This lecture was a great way to start off 2011. Slated for release at the end of the year, Mr. Dorsey will be working with fellow chapter member Robyn Smith to create a booklet of case studies on how to do slave research.
Mr. Dorsey’s bibliography and slave resource guide for the lecture can be downloaded here:
“Beyond Ancestry and Family Search: Online Records for African-American Research”: September 25, 2010
Michael Hait, author, columnist, and professional genealogist stunned members of the Central Maryland Chapter of AAHGS when he presented information on the vast array of online resources currently available for researching African American ancestry. Michael provided his perspective on the value of each of the websites presented in terms of the quality of the information and its limitations, geographic areas covered, and effort required to search the data provided on the websites. Information was also provided on how to find transcriptions of records and blogs on African American research.
After the meeting, each chapter member received via email a list of clickable links to state and national websites with information for African American online research. Members were also provided links to articles with additional information of value on online resources.
“Researching Blended Families: Finding Native American Ancestors in African-American Families”: November 20, 2010
Angela Walton-Raji, noted author of Black Indian Genealogy Research, gave a presentation on some of the challenges in researching blended Native and African American families. Angela has been at the forefront of research on relations between the Five Civilized Tribes and African American slaves for the past two decades. She is a researcher for PBS’ African American Lives 2, a lecturer, blogger, and podcaster. Angela provided numerous examples of resources available for researching blended families, including special Indian census records, the Dawes Rolls, and the Guion Miller Roll. However, she emphasized the importance of initially following the basic research steps and techniques before expanding research to other records.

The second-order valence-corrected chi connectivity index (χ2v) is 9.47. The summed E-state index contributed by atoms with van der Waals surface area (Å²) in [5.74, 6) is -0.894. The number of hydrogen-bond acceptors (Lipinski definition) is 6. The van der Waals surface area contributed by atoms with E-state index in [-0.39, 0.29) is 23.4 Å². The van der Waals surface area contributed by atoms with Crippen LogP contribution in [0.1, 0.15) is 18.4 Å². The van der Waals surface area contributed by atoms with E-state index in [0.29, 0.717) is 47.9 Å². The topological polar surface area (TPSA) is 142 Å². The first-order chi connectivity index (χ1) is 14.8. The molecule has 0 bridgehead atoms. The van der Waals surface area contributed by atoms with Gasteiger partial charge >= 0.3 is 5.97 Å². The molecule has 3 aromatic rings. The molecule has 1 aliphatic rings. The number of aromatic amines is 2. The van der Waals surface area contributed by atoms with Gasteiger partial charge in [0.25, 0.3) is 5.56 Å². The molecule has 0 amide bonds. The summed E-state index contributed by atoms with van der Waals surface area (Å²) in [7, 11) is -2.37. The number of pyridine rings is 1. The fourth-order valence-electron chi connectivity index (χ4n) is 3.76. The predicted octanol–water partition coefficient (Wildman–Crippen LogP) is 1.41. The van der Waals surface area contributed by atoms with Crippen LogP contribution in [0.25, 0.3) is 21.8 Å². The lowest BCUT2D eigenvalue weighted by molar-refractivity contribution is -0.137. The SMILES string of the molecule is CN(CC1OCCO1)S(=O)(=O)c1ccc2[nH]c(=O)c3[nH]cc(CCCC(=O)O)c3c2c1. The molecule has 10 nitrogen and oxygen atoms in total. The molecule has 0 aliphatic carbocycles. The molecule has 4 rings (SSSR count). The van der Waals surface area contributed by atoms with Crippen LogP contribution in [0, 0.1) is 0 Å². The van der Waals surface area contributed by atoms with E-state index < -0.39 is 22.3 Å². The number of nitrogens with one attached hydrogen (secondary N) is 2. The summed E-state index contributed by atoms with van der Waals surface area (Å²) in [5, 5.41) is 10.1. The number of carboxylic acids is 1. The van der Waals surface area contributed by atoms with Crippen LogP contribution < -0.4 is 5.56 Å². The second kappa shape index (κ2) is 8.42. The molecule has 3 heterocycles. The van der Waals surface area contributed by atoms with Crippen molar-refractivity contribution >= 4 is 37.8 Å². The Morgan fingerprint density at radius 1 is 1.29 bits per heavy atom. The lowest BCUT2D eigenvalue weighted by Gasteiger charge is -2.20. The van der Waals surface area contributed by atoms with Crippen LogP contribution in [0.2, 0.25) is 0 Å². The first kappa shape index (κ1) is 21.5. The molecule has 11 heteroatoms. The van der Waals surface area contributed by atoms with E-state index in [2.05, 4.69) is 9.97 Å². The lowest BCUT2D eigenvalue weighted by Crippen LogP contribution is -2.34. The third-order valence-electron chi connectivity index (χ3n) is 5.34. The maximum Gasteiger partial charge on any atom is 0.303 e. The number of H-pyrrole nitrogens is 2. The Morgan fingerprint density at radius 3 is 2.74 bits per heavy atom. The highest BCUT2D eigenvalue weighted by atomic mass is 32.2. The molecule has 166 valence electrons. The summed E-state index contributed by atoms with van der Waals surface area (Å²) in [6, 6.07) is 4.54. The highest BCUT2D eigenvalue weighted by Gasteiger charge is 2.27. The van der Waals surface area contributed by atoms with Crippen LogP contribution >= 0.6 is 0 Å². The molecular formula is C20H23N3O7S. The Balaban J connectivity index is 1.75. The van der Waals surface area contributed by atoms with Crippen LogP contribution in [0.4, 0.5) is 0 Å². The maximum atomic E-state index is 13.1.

Angela was born on the border of the Choctaw Nation. She stressed the importance of examining the history, geography, and culture of your ancestral home. Angela shared her vivid recollections of her great grandmother speaking Choctaw, serving sassafras tea, and sharing information about her life in the Choctaw Nation. Angela provided a handout with the questions that should be asked during oral history interviews and explained how helpful oral history was in tracing her own ancestors. She also provided a list of books for reading more about African and Native American history.
Chapter members provided pictures of ancestors whom they are researching who may have been from blended families. The pictures were placed on display with other examples and information on researching blended families.
For those who attended these lectures, please share through the comments box below what you liked most or what information you learned that was most helpful to you. (More photos can be found under the Tab “Chapter Photos”)
Marion Woodfork-Simmons gave a terrific lecture at our third meeting this past Saturday, May 22. Marion has decided to write a book about the segregated black high school, Union High School, located in Caroline County, VA where one branch of her her ancestors migrated from. Her talk, entitled “Researching, Documenting & Preserving Local History” shared some of the things she has learned while undertaking this project. She provided tools, tips and resources on everything from selecting a topic, organizing your research, doing oral history interviews, analyzing the data and working with photographs and memorabilia. Her book will be a valuable contribution to local African-American history, and something we should all consider doing in some way–even if not a full-scale book, perhaps an article about a local black church or cemetery. Everyone at the meeting came away inspired, and it was a great meeting! The local paper recently ran a story about her efforts.
Marion recommending the “Pixl Fixl” website for affordable photo restoration services.